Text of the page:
• To give up instructional, curricular, and teacher training decisions to the external manager.
  • To allow the new external manager to decide if there is value in continuing the existing work with nonprofit Beyond Textbooks.
    District officials have proposed they continue this work and are expanding Beyond Textbooks resources to more schools this year. The state review panel also suggested keeping the Beyond Textbooks partnership, mostly to give teachers continuity instead of switching strategies again.
  • To require Adams 14 to seek an outside manager that uses research-based strategies and has experience working in that role and with similar students.
  • To task the external manager with helping the district improve community engagement.
  • To be more open about their progress.
    The state board wants to be able to keep track of how things are going. State board member Rebecca McClellan said she would like the state board and the department’s progress monitor to be able to do unannounced site visits. Board member Jane Goff asked for brief weekly reports.
  • To allow the external manager to decide if the high school requires additional management or other support.
  • To allow state education officials, and/or the state board, to review the final contract between the district and its selected manager, to review for compliance with the final order.

Facing the potential for losing near total control over his district, Superintendent Javier Abrego Thursday afternoon thanked the state board for “honoring our request.”

The district had accepted the recommendation of external management and brought forward its own proposal — but with the district retaining more authority.

Asked about the ways in which the state board went above and beyond the district’s proposal, such as giving the outside manager the authority to hire and fire administrative staff, Abrego did not seem concerned.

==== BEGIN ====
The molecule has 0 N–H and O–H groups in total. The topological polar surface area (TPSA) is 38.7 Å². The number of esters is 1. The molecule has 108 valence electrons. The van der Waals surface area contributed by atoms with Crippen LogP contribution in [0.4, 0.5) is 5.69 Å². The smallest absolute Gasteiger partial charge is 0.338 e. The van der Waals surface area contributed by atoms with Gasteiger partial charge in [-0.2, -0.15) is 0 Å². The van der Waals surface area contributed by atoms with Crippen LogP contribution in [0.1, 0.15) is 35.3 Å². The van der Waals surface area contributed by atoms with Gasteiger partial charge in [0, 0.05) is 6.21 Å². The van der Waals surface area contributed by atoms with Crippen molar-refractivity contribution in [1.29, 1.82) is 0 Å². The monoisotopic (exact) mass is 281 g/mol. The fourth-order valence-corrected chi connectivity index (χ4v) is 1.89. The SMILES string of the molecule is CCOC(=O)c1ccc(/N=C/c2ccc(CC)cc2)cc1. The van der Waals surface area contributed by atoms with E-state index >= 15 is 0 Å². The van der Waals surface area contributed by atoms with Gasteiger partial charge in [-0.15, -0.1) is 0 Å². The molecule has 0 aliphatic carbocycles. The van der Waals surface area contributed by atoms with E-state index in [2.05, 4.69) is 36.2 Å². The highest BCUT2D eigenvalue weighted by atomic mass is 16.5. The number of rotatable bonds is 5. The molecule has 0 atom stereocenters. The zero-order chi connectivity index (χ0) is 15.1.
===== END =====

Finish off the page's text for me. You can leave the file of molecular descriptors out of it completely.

“That has not been determined yet,” he said. “That will all be negotiated.”

The state board asked that the final order include clear instructions about next steps if the district failed to comply with the state’s order.

Changing fortune

Late votes deliver a narrow win for Jeffco school bond measure

PHOTO: Denver Post file
Fourth-graders Kintan Surghani, left, and Rachel Anderson laugh out the school bus window at Mitchell Elementary School in Golden.

Voters in Jefferson County narrowly approved a $567 million bond request that will allow the school district to improve its buildings.

Jeffco Measure 5B, the bond request, initially appeared to have failed, even as voters supported Measure 5A, a $33 million mill levy override, a type of local property tax increase, by a comfortable margin. But as late votes continued to be counted between Election Day and today, the gap narrowed — and then the tally flipped.

With all ballots counted — including overseas and military ballots and ballots from voters who had to resolve signature problems — the bond measure had 50.3 percent of the vote and a comfortable 1,500 vote margin.

In 2016, Jeffco voters turned down both a mill levy override and a bond request. Current Superintendent Jason Glass, who was hired after the ballot failure, made efforts in the last year to engage community members who don’t have children in the district on the importance of school funding. This year’s bond request was even larger than the $535 million ask that voters rejected two years ago.

“We are incredibly thankful to our voters and the entire Jeffco community for supporting our schools,” Glass said in a statement. “The 5A and 5B funding will dramatically impact the learning environment for all of our students. Starting this year, we will be able to better serve our students, who in turn will better serve our communities and the world.”

The money will be used to add new classrooms and equip them, improve security at school buildings, and add career and technical education facilities.